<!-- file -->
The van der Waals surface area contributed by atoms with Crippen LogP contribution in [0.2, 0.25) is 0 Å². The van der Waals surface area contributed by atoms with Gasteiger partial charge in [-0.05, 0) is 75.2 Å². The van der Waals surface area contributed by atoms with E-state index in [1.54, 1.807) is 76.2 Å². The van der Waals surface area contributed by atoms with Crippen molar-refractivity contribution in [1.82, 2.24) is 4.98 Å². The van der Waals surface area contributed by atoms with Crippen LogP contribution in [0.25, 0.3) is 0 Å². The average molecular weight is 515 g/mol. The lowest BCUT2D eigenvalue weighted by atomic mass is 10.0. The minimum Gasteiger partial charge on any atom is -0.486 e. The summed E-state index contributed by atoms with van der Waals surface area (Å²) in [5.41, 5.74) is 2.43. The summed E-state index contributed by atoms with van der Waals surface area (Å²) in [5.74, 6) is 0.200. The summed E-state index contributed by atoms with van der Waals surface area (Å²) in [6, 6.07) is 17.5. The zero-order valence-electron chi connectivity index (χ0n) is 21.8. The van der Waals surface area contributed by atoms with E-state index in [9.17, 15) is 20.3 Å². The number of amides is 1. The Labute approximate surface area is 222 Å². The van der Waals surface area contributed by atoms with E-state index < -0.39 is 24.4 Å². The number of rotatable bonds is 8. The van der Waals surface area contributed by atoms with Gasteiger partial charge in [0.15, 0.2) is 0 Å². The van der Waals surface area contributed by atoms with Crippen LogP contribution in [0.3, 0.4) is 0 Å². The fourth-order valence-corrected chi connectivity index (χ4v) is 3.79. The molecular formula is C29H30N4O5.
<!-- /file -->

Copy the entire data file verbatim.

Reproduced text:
The van der Waals surface area contributed by atoms with Crippen LogP contribution in [0.2, 0.25) is 0 Å². The van der Waals surface area contributed by atoms with Gasteiger partial charge in [-0.05, 0) is 75.2 Å². The van der Waals surface area contributed by atoms with E-state index in [1.54, 1.807) is 76.2 Å². The van der Waals surface area contributed by atoms with Crippen molar-refractivity contribution in [1.82, 2.24) is 4.98 Å². The van der Waals surface area contributed by atoms with Crippen LogP contribution in [0.25, 0.3) is 0 Å². The average molecular weight is 515 g/mol. The lowest BCUT2D eigenvalue weighted by atomic mass is 10.0. The minimum Gasteiger partial charge on any atom is -0.486 e. The summed E-state index contributed by atoms with van der Waals surface area (Å²) in [5.41, 5.74) is 2.43. The summed E-state index contributed by atoms with van der Waals surface area (Å²) in [5.74, 6) is 0.200. The summed E-state index contributed by atoms with van der Waals surface area (Å²) in [6, 6.07) is 17.5. The zero-order valence-electron chi connectivity index (χ0n) is 21.8. The van der Waals surface area contributed by atoms with E-state index in [9.17, 15) is 20.3 Å². The number of amides is 1. The Labute approximate surface area is 222 Å². The van der Waals surface area contributed by atoms with E-state index < -0.39 is 24.4 Å². The number of rotatable bonds is 8. The van der Waals surface area contributed by atoms with Gasteiger partial charge in [0.15, 0.2) is 0 Å². The van der Waals surface area contributed by atoms with Crippen LogP contribution in [0.3, 0.4) is 0 Å². The fourth-order valence-corrected chi connectivity index (χ4v) is 3.79. The molecular formula is C29H30N4O5.